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A-players keep the standard high

posted Jun 17, 2015, 5:54 PM by Jake Vosloo   [ updated Jun 10, 2016, 10:59 PM ]

I saw this post by Rajan Batra which beautifully explains what Steve Jobs meant by only hiring A-players. It shows how B-players are willing to tolerate C-players so that they won't get called out for being B-players. If people start calling out lax work ethic then everyone will keep an eye on each other's performance.

It also helps to weed out petty rules because managers will get tired of having to enforce them and will get the rules changed.

This also relates to the Hawthorne effect which states that people’s performance increase if they know they are being observed.

 "I found that when you get enough A players together, when you go through the incredible work to find five of these A players, they really like working with each other. Because they’ve never had a chance to do that before. And they don’t want to work with B and C players and so it becomes self-policing and they only want to hire more A players."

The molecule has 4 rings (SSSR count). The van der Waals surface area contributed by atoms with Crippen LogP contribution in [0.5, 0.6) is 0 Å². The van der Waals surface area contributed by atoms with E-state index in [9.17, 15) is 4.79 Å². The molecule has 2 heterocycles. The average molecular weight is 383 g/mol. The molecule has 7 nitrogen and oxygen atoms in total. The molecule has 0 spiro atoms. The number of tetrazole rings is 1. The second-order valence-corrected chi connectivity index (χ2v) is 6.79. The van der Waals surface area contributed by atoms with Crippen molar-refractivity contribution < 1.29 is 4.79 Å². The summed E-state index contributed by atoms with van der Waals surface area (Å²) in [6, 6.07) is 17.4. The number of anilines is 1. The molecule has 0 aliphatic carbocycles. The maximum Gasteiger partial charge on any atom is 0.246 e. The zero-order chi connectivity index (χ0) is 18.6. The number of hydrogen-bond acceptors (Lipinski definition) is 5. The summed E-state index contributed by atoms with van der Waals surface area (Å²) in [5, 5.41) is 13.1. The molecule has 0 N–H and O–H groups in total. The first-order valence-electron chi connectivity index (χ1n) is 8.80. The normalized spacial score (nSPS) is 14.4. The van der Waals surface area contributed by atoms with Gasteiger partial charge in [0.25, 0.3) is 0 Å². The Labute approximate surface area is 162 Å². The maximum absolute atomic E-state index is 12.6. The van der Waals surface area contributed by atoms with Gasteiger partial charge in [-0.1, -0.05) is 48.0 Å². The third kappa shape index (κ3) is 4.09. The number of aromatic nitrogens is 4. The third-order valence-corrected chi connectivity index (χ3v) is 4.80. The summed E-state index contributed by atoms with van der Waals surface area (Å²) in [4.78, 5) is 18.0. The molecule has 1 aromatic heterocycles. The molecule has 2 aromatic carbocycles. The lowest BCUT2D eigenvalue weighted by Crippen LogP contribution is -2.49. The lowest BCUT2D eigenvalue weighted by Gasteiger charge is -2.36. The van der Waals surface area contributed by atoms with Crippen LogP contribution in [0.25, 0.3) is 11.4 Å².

“I’ve learned over the years that, when you have really good people, you don’t have to baby them. By expecting them to do great things, you can get them to do great things. The original Mac team taught me that A-plus players like to work together, and they don’t like it if you tolerate B-grade work.”

“Tacit approval is given whenever managers fail to speak out about existing conditions. Tacit approval leads everyone to the assumption that existing conditions right or wrong, are acceptable, will be tolerated and be allowed to prevail.

Not only does tacit approval work against improving performance, it makes it unlikely that current standards will continue to be met. For instance when a supervisor doesn’t say anything to an associate about that associate’s missing name tag, what’s going to motivate that associate to wear one in the future? The manager’s silence implies that it is OK to not wear a name tag. Other associates will see this and before long the rule is generally disregarded. Reinstituting the policy at this stage requires a major retraining effort. To avoid this situation, a supervisor must be vocal – not overbearing, and communicate the needed correction. Timely correction of infractions will bring about a general awareness that no backsliding will is acceptable and also serves to remind everyone that the policy will remain firmly established.

All levels of management are susceptible to the paralyzing results of tacit approval, and any condition or issue – minor or vital – will suffer from the neglect through tacit approval.”